Everyone in the room was horrified, and there were some mutterings about how this agent didn't know what he was talking about. While I could sort of see his point, I have to admit that I was in the middle of an ongoing struggle to get a book published that I guess was my book of the heart, though I'm still not sure why I loved that book so much, and I really don't think it came from the depths of my soul, or anything like that. I was just really stubborn about it, and it wasn't until I could get past it that my career got going again. But Sunday afternoon on the radio, I heard something that clicked into place with all this, and now it all makes total sense.
On Sunday afternoons as I drive home from church, the local jazz station runs a syndicated program called "Piano Jazz," in which various musicians sit at the piano with an interviewer and do an interview interspersed with music (they'll talk about a song, then play it). The guest Sunday was Elvis Costello, and after he'd performed a few of the songs he'd written that were inspired by jazz standards, the interviewer mentioned how dark and broody these songs were. They joked a bit about writing songs designed to make people miserable, and then he talked about finding the balance between something that's deeply personal and something that strikes universal emotions. You may start with something that really does come from your own soul and that's from a particular point of pain in your life, but then you have to get over your selfishness as an artist and broaden it to something more universal that everyone can relate to.
I think I actually shouted, "That's it!" in the car. Your story may come from a very personal place, but something that intimately personal may not appeal to anyone but you. The trick is to get beyond that and find what's universal in the feeling, or find a more universal experience to convey that same feeling. And that brings me back to writing the story you most want to read at that moment. Chances are, no matter how specific a reading mood you're in at any given moment, you're not looking for something that exactly mirrors whatever you're going through. Rather, you're looking for something that will make you feel a particular way -- something you can identify with and relate to that's still different enough from your life to make it worthwhile reading a book instead of just living your life. So maybe the way to make your "book of the heart" work is to find the feelings that you're trying to express and convey them in the way that you'd want to find in the book you'd most like to read for yourself as you're in that kind of mood.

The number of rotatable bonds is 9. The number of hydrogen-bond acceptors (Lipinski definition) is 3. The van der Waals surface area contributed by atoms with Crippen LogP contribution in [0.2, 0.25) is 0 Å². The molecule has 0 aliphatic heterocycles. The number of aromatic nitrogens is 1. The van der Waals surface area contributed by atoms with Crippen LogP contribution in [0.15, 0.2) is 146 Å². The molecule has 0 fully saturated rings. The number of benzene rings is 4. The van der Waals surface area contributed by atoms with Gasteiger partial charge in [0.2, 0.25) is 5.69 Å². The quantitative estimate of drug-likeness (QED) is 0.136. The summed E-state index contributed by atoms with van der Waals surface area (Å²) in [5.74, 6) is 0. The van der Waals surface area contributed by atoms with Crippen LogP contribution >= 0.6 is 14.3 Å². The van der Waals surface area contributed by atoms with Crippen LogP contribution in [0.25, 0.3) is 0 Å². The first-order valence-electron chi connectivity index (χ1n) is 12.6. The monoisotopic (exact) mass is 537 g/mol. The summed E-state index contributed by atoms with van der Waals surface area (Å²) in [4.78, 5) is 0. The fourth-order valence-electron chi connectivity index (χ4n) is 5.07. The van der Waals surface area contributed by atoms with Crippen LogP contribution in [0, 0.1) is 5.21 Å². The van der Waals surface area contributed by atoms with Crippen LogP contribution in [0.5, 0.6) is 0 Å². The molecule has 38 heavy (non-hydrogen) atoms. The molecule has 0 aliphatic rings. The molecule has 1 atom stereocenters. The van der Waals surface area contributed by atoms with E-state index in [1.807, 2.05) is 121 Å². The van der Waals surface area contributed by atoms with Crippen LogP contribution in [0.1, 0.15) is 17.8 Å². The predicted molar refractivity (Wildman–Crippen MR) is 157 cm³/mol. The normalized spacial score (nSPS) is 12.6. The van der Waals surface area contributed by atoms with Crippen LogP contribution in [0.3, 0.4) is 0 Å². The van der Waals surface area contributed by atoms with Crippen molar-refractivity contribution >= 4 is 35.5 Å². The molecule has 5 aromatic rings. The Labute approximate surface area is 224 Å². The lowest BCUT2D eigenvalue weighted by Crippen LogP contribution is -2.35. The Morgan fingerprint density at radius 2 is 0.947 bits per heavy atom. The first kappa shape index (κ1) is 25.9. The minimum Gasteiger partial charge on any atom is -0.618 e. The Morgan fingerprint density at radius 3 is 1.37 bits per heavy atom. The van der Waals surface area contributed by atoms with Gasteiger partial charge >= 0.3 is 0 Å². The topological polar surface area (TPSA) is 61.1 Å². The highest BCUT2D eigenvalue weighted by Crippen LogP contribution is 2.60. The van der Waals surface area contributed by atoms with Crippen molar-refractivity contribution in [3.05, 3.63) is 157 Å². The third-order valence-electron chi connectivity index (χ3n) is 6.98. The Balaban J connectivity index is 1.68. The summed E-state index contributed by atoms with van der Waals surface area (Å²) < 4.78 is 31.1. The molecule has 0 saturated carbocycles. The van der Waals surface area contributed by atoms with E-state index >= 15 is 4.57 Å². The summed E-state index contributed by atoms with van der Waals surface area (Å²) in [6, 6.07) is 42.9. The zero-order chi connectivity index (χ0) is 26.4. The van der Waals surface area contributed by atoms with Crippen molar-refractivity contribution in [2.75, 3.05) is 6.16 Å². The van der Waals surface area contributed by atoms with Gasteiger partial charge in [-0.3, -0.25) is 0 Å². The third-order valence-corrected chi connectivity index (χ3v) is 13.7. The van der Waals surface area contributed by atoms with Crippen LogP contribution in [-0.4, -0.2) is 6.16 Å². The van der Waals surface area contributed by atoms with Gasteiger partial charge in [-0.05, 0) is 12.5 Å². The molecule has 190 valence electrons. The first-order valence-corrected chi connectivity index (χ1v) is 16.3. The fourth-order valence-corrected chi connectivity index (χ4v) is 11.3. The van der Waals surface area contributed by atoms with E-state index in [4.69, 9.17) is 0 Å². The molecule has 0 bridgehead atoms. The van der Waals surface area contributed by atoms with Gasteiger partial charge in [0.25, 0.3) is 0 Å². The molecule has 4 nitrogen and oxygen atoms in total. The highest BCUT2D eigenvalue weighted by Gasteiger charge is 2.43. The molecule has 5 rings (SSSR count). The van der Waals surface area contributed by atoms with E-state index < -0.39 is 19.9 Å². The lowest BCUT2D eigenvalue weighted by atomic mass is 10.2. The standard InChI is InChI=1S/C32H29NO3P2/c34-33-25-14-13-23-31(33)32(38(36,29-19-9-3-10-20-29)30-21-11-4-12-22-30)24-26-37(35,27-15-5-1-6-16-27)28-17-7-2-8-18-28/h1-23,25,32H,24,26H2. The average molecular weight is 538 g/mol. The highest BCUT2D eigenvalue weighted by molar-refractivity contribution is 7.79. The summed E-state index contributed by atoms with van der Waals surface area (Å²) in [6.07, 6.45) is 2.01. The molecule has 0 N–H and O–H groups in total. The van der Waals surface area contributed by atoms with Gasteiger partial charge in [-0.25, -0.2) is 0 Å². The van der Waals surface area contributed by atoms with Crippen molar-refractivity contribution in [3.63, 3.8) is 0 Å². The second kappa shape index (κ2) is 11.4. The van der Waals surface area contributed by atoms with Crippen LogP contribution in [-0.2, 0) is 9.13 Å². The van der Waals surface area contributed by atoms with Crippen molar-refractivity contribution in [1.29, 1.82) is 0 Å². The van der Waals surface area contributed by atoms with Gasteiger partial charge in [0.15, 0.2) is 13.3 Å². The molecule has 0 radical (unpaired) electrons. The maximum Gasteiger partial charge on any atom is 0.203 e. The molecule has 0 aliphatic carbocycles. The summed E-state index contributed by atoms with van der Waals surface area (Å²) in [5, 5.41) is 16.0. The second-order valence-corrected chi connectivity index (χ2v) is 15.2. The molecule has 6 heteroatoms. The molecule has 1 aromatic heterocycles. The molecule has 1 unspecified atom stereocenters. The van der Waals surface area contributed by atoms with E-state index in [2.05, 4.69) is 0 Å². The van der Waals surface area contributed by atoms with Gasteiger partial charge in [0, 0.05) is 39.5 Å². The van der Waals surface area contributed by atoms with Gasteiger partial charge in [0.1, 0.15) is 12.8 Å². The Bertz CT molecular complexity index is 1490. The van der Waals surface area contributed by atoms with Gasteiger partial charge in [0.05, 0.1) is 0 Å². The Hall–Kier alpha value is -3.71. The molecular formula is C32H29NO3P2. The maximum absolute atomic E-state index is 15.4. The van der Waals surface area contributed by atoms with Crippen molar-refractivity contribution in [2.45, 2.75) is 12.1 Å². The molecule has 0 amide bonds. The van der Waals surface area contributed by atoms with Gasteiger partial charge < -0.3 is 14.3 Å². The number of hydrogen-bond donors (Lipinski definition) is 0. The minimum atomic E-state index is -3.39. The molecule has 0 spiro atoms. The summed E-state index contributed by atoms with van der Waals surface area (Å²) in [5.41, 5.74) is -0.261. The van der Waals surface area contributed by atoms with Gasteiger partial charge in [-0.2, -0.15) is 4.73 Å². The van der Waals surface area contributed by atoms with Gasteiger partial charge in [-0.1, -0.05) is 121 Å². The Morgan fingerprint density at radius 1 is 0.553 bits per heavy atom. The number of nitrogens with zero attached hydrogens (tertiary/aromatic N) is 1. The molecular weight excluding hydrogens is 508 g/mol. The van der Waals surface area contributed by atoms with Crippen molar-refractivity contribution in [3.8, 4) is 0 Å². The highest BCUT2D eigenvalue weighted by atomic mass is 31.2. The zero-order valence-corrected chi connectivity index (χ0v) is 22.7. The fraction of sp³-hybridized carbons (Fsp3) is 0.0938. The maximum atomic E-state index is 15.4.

That is pretty much what I did. I eventually got over that book that will never sell (though I just came up with a twist on it that may give it an entirely new life and that I can't WAIT to play with). But when things really took off for me, it was because I wrote the book I wanted to read. When I first got the idea for Enchanted, Inc., only the very back of my brain knew it was a book I needed to write. The rest of me remained stuck for quite a while on the fact that this was the kind of book I most wanted to read. I went on a desperate search to find something like that. It seemed that most of the fun fantasy that uses magic or the supernatural as a metaphor for common experiences was aimed at kids or teens. We had the Harry Potter books, and then there was Buffy, but I couldn't find anything like that for adults that dealt with more adult subjects and with the adult phase of life. I was really getting into the chick lit books about that phase in life, but I thought those kind of stories would be really fun with some magic. I found Charles de Lint's contemporary fantasies, but they were more serious and atmospheric. Neil Gaiman's Neverwhere came close, with its nice-guy everyman hero sucked into a strange, magical world, but it was about a guy and it didn't really get much into how that affected his normal life. It was only after a lot of frustrated searching that I realized the kind of book I was thinking of didn't exist, and if I wanted to read it, I'd have to write it (and then it took me a while to write it because I was afraid that if it didn't exist, it meant no one else wanted it and there wasn't a market for it). I think there ended up being more passion in writing the book I wanted to read than there was in whatever it was I was trying to get out in the book I just had to write (which I have come to realize I wouldn't have enjoyed or even bought as a reader).
A corollary of this is the old "write what you know" advice, which is why there are so many first novels (published and unpublished) about struggling writers (including my very first novel). It's more accurate to say "write what you're passionate about."
And now back to frantically re-reading my book ...